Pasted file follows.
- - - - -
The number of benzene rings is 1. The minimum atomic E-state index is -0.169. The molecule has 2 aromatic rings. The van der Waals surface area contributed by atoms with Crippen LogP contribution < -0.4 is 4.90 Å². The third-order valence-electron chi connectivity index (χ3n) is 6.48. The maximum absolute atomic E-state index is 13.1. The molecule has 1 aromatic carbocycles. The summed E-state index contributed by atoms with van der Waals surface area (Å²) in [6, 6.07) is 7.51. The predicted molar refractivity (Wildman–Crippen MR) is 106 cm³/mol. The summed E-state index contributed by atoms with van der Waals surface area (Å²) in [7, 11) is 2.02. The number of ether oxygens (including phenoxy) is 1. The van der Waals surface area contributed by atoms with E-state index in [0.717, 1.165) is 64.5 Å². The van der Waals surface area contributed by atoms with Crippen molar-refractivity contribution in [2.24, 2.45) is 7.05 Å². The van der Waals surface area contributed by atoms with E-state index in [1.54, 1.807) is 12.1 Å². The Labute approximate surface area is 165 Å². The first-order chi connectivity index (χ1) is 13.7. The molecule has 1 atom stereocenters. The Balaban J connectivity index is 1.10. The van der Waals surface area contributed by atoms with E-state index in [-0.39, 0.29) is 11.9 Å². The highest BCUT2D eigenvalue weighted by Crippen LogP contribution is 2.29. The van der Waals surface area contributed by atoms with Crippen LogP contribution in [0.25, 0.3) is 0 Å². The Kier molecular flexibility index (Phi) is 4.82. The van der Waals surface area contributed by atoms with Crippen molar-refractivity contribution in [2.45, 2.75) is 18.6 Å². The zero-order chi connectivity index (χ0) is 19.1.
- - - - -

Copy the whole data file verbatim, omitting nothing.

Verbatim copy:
The number of benzene rings is 1. The minimum atomic E-state index is -0.169. The molecule has 2 aromatic rings. The van der Waals surface area contributed by atoms with Crippen LogP contribution < -0.4 is 4.90 Å². The third-order valence-electron chi connectivity index (χ3n) is 6.48. The maximum absolute atomic E-state index is 13.1. The molecule has 1 aromatic carbocycles. The summed E-state index contributed by atoms with van der Waals surface area (Å²) in [6, 6.07) is 7.51. The predicted molar refractivity (Wildman–Crippen MR) is 106 cm³/mol. The summed E-state index contributed by atoms with van der Waals surface area (Å²) in [7, 11) is 2.02. The number of ether oxygens (including phenoxy) is 1. The van der Waals surface area contributed by atoms with E-state index in [0.717, 1.165) is 64.5 Å². The van der Waals surface area contributed by atoms with Crippen molar-refractivity contribution in [2.24, 2.45) is 7.05 Å². The van der Waals surface area contributed by atoms with E-state index in [1.54, 1.807) is 12.1 Å². The Labute approximate surface area is 165 Å². The first-order chi connectivity index (χ1) is 13.7. The molecule has 1 atom stereocenters. The Balaban J connectivity index is 1.10. The van der Waals surface area contributed by atoms with E-state index in [-0.39, 0.29) is 11.9 Å². The highest BCUT2D eigenvalue weighted by Crippen LogP contribution is 2.29. The van der Waals surface area contributed by atoms with Crippen LogP contribution in [0.25, 0.3) is 0 Å². The Kier molecular flexibility index (Phi) is 4.82. The van der Waals surface area contributed by atoms with Crippen molar-refractivity contribution in [2.45, 2.75) is 18.6 Å². The zero-order chi connectivity index (χ0) is 19.1.